Friday, 21 April 2017
Insurance premiums continue to rise
The rising cost of motor insurance shows no signs of falling, according to the ABI's Motor Premium Tracker published today. The ABI's Tracker - the only survey of what motorists actually pay for their motor cover - shows that:
• The average premium, at £462, has risen by eight per cent since Q1, 2016, adding an extra £34 a year to the cost of cover. The average premium is now at its highest level since ABI started collecting the data in 2012. This reflects continuing cost pressures around rises in whiplash-related claims, Insurance Premium Tax, increasing repair bills, and the significant cut in the Discount Rate.
• For the first time average premiums in Q1 have not fallen when compared to Q4. Average premiums have fallen in the same period every previous year since ABI began recording the data. This is partly due to the spike in new car registrations in Q1, which are purchased predominately by older, lower risk drivers who generally pay lower premiums.
Further rising costs could spell more misery for millions of motorists. The change to the way in which compensation for serious personal injuries is calculated – the Discount Rate – will lead to massive additional costs for insurers.
Further increases could come as reinsurance renewals are due in early July or at the beginning of 2018. Many insurers choose to reinsure against large risks, such as catastrophic personal injury claims, which means some of the impact of the recent change will so far have been absorbed by existing reinsurance contracts. But given the size of the discount rate cost impact, these companies will inevitably increase their premiums when that reinsurance is renewed, adding to insurer costs which will inevitably feed through to the premiums insurers have to charge customers.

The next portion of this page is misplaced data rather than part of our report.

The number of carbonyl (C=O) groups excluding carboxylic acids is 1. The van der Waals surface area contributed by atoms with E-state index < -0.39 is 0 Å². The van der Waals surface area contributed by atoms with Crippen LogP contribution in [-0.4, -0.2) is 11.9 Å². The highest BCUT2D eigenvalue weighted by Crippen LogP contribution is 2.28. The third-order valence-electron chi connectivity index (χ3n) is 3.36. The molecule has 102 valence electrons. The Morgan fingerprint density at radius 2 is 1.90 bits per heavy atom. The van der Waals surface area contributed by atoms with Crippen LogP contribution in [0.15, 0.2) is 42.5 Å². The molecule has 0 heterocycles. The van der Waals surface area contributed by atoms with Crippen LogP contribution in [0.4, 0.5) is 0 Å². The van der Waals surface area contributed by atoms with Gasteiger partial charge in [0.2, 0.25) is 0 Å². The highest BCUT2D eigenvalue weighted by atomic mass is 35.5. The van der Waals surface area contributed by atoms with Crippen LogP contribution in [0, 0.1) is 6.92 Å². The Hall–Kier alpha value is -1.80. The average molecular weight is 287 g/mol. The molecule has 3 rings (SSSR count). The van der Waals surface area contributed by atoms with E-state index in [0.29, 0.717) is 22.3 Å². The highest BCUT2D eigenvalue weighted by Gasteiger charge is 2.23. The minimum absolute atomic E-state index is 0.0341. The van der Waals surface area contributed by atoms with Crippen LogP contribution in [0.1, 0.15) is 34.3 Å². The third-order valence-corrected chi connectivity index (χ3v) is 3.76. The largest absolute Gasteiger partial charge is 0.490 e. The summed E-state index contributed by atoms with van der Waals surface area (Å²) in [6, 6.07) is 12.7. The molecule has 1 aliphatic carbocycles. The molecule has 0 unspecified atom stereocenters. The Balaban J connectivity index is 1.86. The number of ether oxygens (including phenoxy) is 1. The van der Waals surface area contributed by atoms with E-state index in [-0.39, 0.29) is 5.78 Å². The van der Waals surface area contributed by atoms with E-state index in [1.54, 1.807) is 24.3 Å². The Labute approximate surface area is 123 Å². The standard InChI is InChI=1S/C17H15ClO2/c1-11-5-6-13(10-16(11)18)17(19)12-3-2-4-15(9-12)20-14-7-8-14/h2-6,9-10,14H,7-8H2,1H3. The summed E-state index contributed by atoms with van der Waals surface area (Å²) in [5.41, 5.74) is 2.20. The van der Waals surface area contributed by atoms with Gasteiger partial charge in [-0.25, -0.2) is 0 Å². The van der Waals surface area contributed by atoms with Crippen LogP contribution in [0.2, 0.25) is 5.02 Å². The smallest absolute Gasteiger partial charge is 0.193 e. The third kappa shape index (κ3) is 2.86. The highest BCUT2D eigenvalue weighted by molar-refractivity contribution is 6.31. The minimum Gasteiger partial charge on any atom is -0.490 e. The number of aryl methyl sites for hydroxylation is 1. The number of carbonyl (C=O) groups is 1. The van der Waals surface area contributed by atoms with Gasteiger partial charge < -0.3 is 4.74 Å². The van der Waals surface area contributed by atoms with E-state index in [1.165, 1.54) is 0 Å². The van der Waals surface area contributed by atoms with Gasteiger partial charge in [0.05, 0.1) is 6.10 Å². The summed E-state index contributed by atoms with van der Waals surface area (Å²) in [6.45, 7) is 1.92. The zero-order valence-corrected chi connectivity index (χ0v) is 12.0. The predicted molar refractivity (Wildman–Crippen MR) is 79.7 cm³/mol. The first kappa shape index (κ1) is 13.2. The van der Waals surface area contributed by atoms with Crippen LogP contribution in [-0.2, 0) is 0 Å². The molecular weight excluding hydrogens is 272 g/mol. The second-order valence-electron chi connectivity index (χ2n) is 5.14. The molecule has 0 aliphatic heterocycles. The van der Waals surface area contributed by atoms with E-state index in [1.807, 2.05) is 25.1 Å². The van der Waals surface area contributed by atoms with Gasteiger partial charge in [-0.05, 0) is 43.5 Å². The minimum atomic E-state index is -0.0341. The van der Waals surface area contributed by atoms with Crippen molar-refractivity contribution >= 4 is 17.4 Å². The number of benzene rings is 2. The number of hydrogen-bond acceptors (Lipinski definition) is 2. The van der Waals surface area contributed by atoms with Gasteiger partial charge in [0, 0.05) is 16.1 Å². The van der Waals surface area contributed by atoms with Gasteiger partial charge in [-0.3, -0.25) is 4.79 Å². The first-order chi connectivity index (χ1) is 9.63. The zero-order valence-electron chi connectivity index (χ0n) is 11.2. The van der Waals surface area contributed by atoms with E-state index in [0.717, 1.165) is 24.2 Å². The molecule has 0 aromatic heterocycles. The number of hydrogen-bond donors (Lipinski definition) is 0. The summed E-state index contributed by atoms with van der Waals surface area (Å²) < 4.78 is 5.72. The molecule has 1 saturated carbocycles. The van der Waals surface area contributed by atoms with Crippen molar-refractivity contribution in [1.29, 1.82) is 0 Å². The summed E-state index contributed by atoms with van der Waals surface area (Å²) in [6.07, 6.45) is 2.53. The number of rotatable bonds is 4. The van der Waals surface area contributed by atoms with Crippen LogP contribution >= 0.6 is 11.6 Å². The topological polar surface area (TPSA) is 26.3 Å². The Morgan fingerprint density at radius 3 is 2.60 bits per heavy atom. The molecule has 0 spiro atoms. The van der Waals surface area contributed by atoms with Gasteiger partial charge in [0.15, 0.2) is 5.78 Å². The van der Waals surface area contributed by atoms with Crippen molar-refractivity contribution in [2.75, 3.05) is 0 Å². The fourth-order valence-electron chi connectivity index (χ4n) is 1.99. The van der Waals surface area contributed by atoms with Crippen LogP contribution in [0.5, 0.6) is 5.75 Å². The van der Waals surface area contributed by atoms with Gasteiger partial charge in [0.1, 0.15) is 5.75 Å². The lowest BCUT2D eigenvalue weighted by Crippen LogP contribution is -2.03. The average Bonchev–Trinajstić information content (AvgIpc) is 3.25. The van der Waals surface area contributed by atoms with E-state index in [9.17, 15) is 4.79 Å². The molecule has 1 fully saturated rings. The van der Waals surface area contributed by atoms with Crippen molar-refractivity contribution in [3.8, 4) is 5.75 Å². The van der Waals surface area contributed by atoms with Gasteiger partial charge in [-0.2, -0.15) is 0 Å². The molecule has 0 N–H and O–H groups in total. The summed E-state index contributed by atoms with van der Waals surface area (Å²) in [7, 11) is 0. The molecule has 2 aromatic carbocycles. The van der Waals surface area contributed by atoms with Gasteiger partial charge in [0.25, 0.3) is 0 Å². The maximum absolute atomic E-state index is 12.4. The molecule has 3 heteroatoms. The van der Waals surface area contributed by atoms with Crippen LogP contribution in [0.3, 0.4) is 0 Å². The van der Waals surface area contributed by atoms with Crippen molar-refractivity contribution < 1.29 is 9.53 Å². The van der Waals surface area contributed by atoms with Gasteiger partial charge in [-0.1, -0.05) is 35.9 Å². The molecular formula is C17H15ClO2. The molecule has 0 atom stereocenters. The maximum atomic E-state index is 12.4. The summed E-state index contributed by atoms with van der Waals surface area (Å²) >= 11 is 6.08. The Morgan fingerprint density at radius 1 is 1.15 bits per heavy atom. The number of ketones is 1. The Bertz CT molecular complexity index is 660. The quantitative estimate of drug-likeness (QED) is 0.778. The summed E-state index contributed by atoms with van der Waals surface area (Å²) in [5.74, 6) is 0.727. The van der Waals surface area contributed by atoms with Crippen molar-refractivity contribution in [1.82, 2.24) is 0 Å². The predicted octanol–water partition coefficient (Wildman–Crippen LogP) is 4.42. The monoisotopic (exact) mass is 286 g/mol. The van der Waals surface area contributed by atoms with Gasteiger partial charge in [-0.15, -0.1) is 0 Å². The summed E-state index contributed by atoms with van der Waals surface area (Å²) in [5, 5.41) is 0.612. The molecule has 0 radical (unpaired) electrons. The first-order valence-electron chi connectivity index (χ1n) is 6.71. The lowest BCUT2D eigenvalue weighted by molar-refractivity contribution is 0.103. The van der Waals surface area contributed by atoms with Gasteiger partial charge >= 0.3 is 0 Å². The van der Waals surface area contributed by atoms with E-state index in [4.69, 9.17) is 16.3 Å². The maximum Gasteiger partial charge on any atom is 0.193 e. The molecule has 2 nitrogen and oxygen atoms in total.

This Government recognised that reform is needed to strike the right balance between the interests of claimants and consumers, which the ABI is pushing them to urgently resolve.
And with Insurance Premium Tax rising from 10% to 12% on 1 June, higher insurance bills for many look inevitable.
Rob Cummings, ABI's assistant director, head of motor and liability, said, 'Despite rising costs, insurers are doing all they can to ensure that motorists get the most competitive deals possible. The industry can only do so much though, and it is important that whichever party is in government after the election, that they commit to measures to help lower the cost of car insurance. Whatever the outcome, the new government must push ahead with reforms to tackle low value whiplash-related claims and introduce urgent reforms to change the framework for setting the Discount Rate.'